In this three part series, Martyn Ruks will be looking at how cyber security relates to the current energy crisis, the perils of ignoring potential cyber-attacks and also some practical advice on how to incorporate security into your smart energy projects.
According to the now widely-cited 2012 report from the World Energy Council, the energy sector is facing a ‘trilemma’ – The three conflicting problems of securing future energy supplies for all, reducing our global carbon footprint, all the while ensuring that consumer bills do not rise.
Philosophers simply describe a trilemma as a choice between three unfavourable options. But economists call it the ‘impossible trinity’: a trade-off between three goals, in which two are pursued at the expense of the third. But when it comes to our energy supply, we simply cannot afford to fail at any of the three challenges.
When the wellbeing and livelihoods of everyone on Earth are affected by these fundamental issues, it’s easy to understand why cyber security often lands a little further down the list of priorities.
However, as a leader in the field of cyber security research, we believe that the failure to address it could have a wide ranging impact, and potentially undo a lot of good work being done to solve the energy crisis.
Every day we see increasing evidence of highly skilled groups around the world executing highly sophisticated cyber-attacks, many of these with the effectiveness needed to cause significant effect to energy supplies.
We understand that this may sound a bit alarmist, after all, why should we worry about a seemingly nebulous and intangible threat when the trilemma looms large over our industry?
The rest of this article will seek to address the cyber issue by looking at each component of the trilemma:
Over the next three decades, world energy consumption is projected to increase by 56 percent, driven by growth in the developing world, according to International Energy Outlook 2013 (IEO2013). The primary challenge in this space is ensuring we have enough generating capacity to meet our energy needs.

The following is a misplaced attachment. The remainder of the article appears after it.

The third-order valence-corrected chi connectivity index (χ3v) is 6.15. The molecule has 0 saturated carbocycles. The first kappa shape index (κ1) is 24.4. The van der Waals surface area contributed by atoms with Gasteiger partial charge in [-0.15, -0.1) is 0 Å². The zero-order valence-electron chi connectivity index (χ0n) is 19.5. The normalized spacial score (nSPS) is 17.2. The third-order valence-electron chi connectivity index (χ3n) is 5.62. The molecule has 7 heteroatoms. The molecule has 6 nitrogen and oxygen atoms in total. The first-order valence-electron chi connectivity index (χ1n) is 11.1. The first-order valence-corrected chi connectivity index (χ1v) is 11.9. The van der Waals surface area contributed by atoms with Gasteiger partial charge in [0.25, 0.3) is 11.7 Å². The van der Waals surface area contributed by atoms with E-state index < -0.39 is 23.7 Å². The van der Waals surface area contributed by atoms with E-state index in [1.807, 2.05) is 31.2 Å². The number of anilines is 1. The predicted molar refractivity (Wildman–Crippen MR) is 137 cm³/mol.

Understandably this requires a level of investment we need to finance our new power stations and then to deliver them in time to meet the consumer need.
Globally, the energy industry is in need of significant investment. Upgrades and replacement projects are needed throughout the energy infrastructure of both developed and developing nations in order to keep pace with consumer demand, technological advances and legislation.
The drive to decarbonise future electricity generation has left many developed nations reliant on an ageing oil & gas infrastructure. Investment is needed to replace these traditional technologies, but post the economic downturn availability of funding is not matching demand.
For the energy sector, one of the few positives of the economic downturn was that the reduced market for goods and services meant energy demand was lower than initial projections. This gave many countries time to enhance their renewable generation base, but despite this, it is widely acknowledged that a generation capacity shortfall is imminent. Across the developed world, many assets are due to close in the next five years with no immediate abilities to replace this lost capacity.
The rapid growth of emerging market nations, such as China, India and Russia, has placed a great strain on their energy infrastructure. To support their growth, these nations have tended to commission a mix of renewable, cleaner gas and nuclear powered generation assets – all needing investment.
As more developing nations eye up global economic opportunities, so a similar strain will be placed on their energy infrastructure, requiring the need for yet more investment.
When it comes to risk, most people might only think of cyber-attacks being used to cut the supply or affect infrastructure, which is of course very important, but another major impact is the damage to confidence in the investment community.
The stakes are incredibly high when it comes to building power stations, with countries expending significant amounts of financial and political capital to secure their energy supply. So just imagine if someone is able to pull the plug at will – the whole process of sourcing funding could be undermined.
This, as you may imagine is a relatively new problem, with the new world of the Smart Grid providing a vast array of routes for potential attackers to infiltrate into energy supply systems.
Investors like stability and confidence. Cyber incidents create the exact opposite of these conditions and therefore any significant cyber related incident inside the energy generation or supply process could be a real threat to securing the level of investment that is needed in the industry.
So it should be clear that failing to deal with cyber security as part of our solution could leave us exposed in the first of the three issues in the trilemma. When we start to look at how we might meet this challenge it is helpful to turn to the second issue the industry needs to overcome.